Kobo has successfully appealed a 2014 consent agreement between the Canadian Competition Bureau and Hachette, HarperCollins, Macmillan, and Simon & Schuster where the publishers had agreed to abandon agency pricing and let retailers set the retail price of the ebooks they sell.
As a result, the Competition Bureau is back to square one, and the publishers are free to set their prices as they wish.
In 2012 Canada was set to follow the US and European Union in ending the agency model in the local ebook market. The Competition Bureau had worked out a deal in 2014 with four major Canadian publishers for the publishers to relinquish control over ebook prices, but unfortunately that consent agreement was never put into place.
That was in early 2014, and for the past couple years the Canadian legal system ground forward at the usual glacial pace, with Kobo, the publishers, and the Competition Bureau filing various paperwork.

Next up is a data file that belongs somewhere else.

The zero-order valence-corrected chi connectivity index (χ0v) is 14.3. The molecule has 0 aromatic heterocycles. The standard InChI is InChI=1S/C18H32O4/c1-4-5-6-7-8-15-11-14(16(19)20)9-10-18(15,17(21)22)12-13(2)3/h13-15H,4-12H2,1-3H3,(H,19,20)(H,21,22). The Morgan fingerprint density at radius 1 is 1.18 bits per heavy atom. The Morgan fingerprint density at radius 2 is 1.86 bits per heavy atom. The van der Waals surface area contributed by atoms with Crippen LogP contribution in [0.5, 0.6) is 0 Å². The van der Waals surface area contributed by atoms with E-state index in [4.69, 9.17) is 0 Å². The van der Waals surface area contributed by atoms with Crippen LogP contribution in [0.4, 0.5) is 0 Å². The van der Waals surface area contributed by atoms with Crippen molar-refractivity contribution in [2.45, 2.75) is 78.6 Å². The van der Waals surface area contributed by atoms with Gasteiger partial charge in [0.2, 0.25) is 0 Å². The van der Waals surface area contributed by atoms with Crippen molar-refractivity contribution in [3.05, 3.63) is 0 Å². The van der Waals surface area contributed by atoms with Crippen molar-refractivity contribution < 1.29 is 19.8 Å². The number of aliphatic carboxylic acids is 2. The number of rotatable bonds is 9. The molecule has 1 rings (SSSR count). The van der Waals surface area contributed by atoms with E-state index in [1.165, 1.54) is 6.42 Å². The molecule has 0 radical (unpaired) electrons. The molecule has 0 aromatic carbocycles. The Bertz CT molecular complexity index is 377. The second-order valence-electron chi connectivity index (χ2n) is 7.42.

In June a tribunal ruled in favor of Kobo, and set aside the consent agreement while noting that it was based on allegations rather than conclusions backed up by evidence.
The CA that was reached between the Commissioner and the Respondent Publishers is rescinded, with prejudice to the Commissioner entering into a new consent agreement with any of those Respondent Publishers on the basis of allegations that are the same or substantially the same as the allegations that form the basis of the CA, but without prejudice to the Commissioner entering into a new consent agreement with the Respondent Publishers based on conclusions he may reach regarding the six elements of the reviewable conduct under subsection 90.1(1) of the Act, in accordance with these reasons.
Coincidentally, Kobo's stalling lead to Canada keeping the same price controls which were removed from the US ebook market in 2012-2013 when US publishers settled with the DoJ, and which later returned when the publishers negotiated new contracts with Amazon and other retailers in late 2014 and early 2015.
Other countries, including Argentina, Germany, and Japan, have laws on the books where retailers are required to sell books and ebooks at the price set by publishers.
Thanks Anne, for the tip!
image by cam_rich345